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|Investors make transactions at Bao Viet Life’s Nam Dinh branch.-VNA/VNS Photo Tran Viet|
Deputy general director of the Ministry of Finance’s Insurance Supervisory Authority (ISA), Doan Thanh Tuan, said besides maintaining a high growth rate, the financial status of insurance firms also improved in the first six months. Their total assets rose an estimated 27.33 per cent on-year to VND336.997 trillion.
During the period, insurance companies re-invested VND277.38 trillion into the economy, marking an on-year rise of 27.47 per cent, Tuan said, adding that insurers also paid out VND16.32 trillion to customers, up 22.43 per cent compared with the same period last year.
He said that ISA would step up its efforts to restructure the insurance market in the remaining months of the year, aiming at transparency, safety and efficiency.
This year, the insurance sector has targeted revenue of VND129.24 trillion, up 22.38 per cent against last year. If it hits the target, it would be the fifth consecutive year the insurance industry has posted annual growth of more than 20 per cent. The industry’s total revenue surged by 21.2 per cent to VND105.61 trillion in 2017.
Phung Ngoc Khanh, the ISA’s general director, said that Vietnam’s insurance market had high potential as the number of customers remained low while incomes and awareness were rising.
The insurance industry is also expected to benefit from the country’s projected GDP growth of more than 6 per cent annually over the next three years.
It also has great potential as the country has one of the world’s lowest life insurance penetration levels at less than 1 per cent of the GDP. The average insurance premiums in Vietnam stand at $30, much lower than the global average of $595 and Southeast Asia’s $74.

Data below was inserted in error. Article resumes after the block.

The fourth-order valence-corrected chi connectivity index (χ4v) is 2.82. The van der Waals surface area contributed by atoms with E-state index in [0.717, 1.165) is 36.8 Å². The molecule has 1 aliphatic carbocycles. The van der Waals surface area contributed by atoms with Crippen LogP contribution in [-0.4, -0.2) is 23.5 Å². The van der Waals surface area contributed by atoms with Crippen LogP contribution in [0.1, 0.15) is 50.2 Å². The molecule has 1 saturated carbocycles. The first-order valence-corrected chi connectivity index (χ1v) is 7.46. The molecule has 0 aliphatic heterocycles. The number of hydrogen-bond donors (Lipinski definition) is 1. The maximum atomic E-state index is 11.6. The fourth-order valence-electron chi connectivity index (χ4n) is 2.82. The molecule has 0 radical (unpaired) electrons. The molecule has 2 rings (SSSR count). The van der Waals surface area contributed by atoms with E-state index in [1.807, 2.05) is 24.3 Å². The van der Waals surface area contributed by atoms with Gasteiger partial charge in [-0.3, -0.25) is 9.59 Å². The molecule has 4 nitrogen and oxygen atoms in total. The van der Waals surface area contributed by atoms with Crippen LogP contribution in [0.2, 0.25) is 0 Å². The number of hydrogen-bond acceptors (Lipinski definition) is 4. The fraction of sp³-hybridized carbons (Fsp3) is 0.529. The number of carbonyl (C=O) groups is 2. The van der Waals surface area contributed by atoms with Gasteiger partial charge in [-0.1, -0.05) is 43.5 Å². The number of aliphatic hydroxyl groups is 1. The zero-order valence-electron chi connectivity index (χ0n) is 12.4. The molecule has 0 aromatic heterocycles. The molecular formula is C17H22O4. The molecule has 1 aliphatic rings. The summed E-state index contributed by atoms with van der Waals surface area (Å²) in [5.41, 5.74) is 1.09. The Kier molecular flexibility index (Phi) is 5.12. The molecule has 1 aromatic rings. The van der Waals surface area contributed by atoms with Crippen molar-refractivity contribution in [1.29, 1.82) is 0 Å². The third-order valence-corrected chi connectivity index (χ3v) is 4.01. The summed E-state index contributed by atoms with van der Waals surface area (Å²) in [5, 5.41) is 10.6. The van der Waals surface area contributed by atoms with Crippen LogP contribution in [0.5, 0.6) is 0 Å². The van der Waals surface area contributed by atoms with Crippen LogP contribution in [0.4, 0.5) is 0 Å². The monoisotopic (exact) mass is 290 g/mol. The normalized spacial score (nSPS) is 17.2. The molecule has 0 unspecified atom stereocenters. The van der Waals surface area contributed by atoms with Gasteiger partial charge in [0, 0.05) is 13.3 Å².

Many insurers, such as Generali and Prudential, have recently decided to increase their charter capital and expand their business operations as they forecast the market will grow.
The Vietnam Insurance Association reported there were 18 life and 30 non-life insurers in the Vietnamese market. Among the 18 life insurers, only Bao Viet Life Insurance is Vietnamese owned, while the remainder were joint ventures or wholly foreign-owned companies.
According to experts, the participation of foreign investors in Viet Nam’s insurance market would develop the market while enriching domestic insurers with experience and governance.
In addition, modern distribution models in the local insurance industry had been gradually developing thanks to the participation of foreign investors.
“The participation of foreign investors has helped domestic insurers increase their competitive edge through the enhancement of training and diversification of products,” Bao Viet Securities Company noted in a report.